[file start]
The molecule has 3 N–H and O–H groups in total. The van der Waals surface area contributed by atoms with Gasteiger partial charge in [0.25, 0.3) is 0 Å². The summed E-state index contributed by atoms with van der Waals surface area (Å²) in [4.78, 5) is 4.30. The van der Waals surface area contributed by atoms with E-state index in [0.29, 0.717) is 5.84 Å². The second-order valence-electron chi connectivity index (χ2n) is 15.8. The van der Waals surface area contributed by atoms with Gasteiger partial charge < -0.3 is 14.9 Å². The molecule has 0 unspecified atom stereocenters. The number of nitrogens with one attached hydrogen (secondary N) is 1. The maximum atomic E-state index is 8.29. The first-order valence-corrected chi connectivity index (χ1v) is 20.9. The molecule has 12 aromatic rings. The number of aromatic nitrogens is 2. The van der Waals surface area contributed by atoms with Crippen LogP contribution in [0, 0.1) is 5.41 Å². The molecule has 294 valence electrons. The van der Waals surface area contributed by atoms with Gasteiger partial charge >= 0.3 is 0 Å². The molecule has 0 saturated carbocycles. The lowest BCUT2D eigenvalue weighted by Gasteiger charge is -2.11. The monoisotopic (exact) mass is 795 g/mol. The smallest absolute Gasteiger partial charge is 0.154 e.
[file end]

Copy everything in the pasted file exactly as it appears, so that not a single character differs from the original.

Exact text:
The molecule has 3 N–H and O–H groups in total. The van der Waals surface area contributed by atoms with Gasteiger partial charge in [0.25, 0.3) is 0 Å². The summed E-state index contributed by atoms with van der Waals surface area (Å²) in [4.78, 5) is 4.30. The van der Waals surface area contributed by atoms with E-state index in [0.29, 0.717) is 5.84 Å². The second-order valence-electron chi connectivity index (χ2n) is 15.8. The van der Waals surface area contributed by atoms with Gasteiger partial charge < -0.3 is 14.9 Å². The molecule has 0 unspecified atom stereocenters. The number of nitrogens with one attached hydrogen (secondary N) is 1. The maximum atomic E-state index is 8.29. The first-order valence-corrected chi connectivity index (χ1v) is 20.9. The molecule has 12 aromatic rings. The number of aromatic nitrogens is 2. The van der Waals surface area contributed by atoms with Crippen LogP contribution in [0, 0.1) is 5.41 Å². The molecule has 294 valence electrons. The van der Waals surface area contributed by atoms with Gasteiger partial charge >= 0.3 is 0 Å². The molecule has 0 saturated carbocycles. The lowest BCUT2D eigenvalue weighted by Gasteiger charge is -2.11. The monoisotopic (exact) mass is 795 g/mol. The smallest absolute Gasteiger partial charge is 0.154 e.